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Girls’ Ongoing Search for Physical Perfection
An article from David R. Smith at TheSource4YM.com

36-24-36.

No, those aren’t the winning numbers for this week’s lottery jackpot; they’re even more prized than that! Those digits represent the measurements of the “perfect” female physique.

And today’s girls are doing everything they can to find the winning combination.

The Pursuit of Perfection
Ever since the American Psychological Association initiated the Task Force on the Sexualization of Girls, studies have been underway to discover the impact our racy culture has on our young ladies. Their findings are often unsettling, but so is what they study.

Researchers from Knox College (Illinois) are some of the latest to join the effort with a study on young girls (ages 6 to 9) and their idea of “sexy.” Girls in this age bracket were shown two different dolls: one that was dressed in “tight, revealing” clothing, and one that was dressed in “trendy, more modest” attire. The girls were then asked to choose which doll most-resembled themselves, which doll was the most popular, which doll was wanted for play, and which doll she most-wanted to look like.

Unsurprisingly, the young girls chose the sexier doll most often. In fact, 68% of the girls picked the sexier doll as the one they wanted to look like, while 72% said the sexier doll was the more popular of the two options. It’s abundantly clear; girls – even those at a very young age – know exactly what they want to look like in life.

So it’s no wonder that little girls who idolize sexiness try to emulate it as young ladies.

These days, teenage girls are just as likely as older women to wear form-enhancing undergarments like Spanx to try and alter their body image. Celebrities ranging from Miley Cyrus to Oprah have sported the shapewear, but nowadays, many regular girls also use the products to mask “muffin tops” and other physical flaws. Meanwhile, several doctors are worried about the long-lasting effects of wearing such constricting fabrics.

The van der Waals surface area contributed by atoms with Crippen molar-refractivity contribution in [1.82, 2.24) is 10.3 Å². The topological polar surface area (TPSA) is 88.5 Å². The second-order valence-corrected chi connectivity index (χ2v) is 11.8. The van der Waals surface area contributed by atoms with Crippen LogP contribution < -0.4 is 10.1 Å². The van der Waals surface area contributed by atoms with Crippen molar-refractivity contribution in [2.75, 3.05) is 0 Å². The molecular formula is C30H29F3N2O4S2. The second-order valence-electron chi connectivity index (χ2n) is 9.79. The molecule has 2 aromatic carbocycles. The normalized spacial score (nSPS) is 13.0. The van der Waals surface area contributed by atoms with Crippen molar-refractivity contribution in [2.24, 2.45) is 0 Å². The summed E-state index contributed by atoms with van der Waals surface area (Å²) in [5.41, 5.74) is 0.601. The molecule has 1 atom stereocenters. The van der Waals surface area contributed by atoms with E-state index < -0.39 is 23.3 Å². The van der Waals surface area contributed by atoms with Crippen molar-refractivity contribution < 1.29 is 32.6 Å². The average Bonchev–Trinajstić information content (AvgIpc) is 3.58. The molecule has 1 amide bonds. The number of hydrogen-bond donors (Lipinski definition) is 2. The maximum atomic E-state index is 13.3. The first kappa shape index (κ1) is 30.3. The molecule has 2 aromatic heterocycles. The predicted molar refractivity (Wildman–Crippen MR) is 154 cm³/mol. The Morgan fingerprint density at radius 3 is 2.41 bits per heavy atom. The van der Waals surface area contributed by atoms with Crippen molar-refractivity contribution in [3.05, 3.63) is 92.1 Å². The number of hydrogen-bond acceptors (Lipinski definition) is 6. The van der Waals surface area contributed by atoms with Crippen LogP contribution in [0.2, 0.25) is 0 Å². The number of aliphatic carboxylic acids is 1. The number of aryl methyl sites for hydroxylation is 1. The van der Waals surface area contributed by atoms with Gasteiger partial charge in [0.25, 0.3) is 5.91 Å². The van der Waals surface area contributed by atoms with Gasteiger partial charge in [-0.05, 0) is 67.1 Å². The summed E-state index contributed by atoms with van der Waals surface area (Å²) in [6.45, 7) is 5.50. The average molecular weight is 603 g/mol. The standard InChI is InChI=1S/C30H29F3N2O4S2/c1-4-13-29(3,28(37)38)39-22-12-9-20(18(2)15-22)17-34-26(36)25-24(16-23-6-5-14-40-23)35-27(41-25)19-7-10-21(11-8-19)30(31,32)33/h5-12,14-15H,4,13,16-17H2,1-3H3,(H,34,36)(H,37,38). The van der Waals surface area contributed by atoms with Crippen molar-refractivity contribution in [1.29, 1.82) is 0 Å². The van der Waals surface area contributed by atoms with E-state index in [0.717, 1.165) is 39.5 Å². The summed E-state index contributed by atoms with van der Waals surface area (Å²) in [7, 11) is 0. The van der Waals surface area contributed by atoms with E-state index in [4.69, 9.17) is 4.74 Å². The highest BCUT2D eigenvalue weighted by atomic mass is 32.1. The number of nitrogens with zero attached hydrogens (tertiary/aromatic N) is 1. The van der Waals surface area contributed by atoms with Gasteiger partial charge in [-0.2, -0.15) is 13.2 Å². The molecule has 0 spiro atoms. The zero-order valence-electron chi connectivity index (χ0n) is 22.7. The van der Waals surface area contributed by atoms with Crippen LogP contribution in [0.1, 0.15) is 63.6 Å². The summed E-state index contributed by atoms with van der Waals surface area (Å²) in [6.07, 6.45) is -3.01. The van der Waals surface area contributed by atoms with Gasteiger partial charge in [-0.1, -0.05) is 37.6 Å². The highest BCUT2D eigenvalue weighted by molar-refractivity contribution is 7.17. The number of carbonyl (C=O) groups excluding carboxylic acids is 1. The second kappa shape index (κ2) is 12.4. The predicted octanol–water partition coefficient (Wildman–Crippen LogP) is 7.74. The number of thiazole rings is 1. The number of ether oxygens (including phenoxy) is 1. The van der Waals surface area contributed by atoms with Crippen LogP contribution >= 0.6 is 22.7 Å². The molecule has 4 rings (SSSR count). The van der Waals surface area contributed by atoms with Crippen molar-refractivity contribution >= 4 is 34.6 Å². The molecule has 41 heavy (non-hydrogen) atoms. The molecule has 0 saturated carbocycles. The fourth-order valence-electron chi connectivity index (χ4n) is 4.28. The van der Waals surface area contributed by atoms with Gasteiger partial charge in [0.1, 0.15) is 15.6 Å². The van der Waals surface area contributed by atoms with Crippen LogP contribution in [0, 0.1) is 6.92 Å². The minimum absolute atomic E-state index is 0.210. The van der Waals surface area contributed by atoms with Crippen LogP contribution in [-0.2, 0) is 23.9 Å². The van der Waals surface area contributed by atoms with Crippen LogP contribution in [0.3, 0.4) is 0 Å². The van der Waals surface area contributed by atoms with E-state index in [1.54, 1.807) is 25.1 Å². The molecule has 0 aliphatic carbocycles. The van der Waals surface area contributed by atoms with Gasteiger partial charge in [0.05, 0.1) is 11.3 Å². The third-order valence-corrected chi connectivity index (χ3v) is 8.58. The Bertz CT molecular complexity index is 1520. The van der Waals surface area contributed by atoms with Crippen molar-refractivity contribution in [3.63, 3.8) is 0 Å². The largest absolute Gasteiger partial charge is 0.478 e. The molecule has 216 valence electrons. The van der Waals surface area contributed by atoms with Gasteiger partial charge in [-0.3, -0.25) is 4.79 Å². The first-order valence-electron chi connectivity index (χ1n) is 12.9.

Other girls pass on wardrobe changes…and opt for body changes instead.

Nadia Ilse just made news for having roughly $40,00 worth of cosmetic surgery doneat the age of 14. Another high-profile case of cosmetic-surgery-for-minors was that of 13-year-old Nicolette Taylor, who had her nose operated on after it was broken twice in childhood. To be fair, both of these girls were experiencing taunting, in person and on social media. I don’t want to blur lines here; there’s a big difference between trying to look sexy and trying to avoid bullying. But it’s just another example of how image-driven our society has become. By the way, there were over a quarter million aesthetic procedures performed on teens in 2011.

And where has all their efforts landed them?

3D: Dieting, Disillusioned, and Depressed
Girls’ pursuit of perfection hasn’t exactly taken them to Utopia. Far from it, in fact.

Even though Miss Representation’s “Keep It Real” campaign claims that 80% of 10-year-old girls say they’ve dieted and 81% of the same group are afraid of getting fat, the greatest desire of 11 to 17-year-old girls is still to “be thinner.” Moreover, almost half of girls, 48%, wish they were as skinny as today’s models. Based on those stats, it’s no wonder, that in 2011, the National Institute on Media and the Family found that 53% of 13-year-old girls in the U.S. were “unhappy with their bodies,” a number that grows to 78% by the time the girls reach the age of 17.

But it gets worse.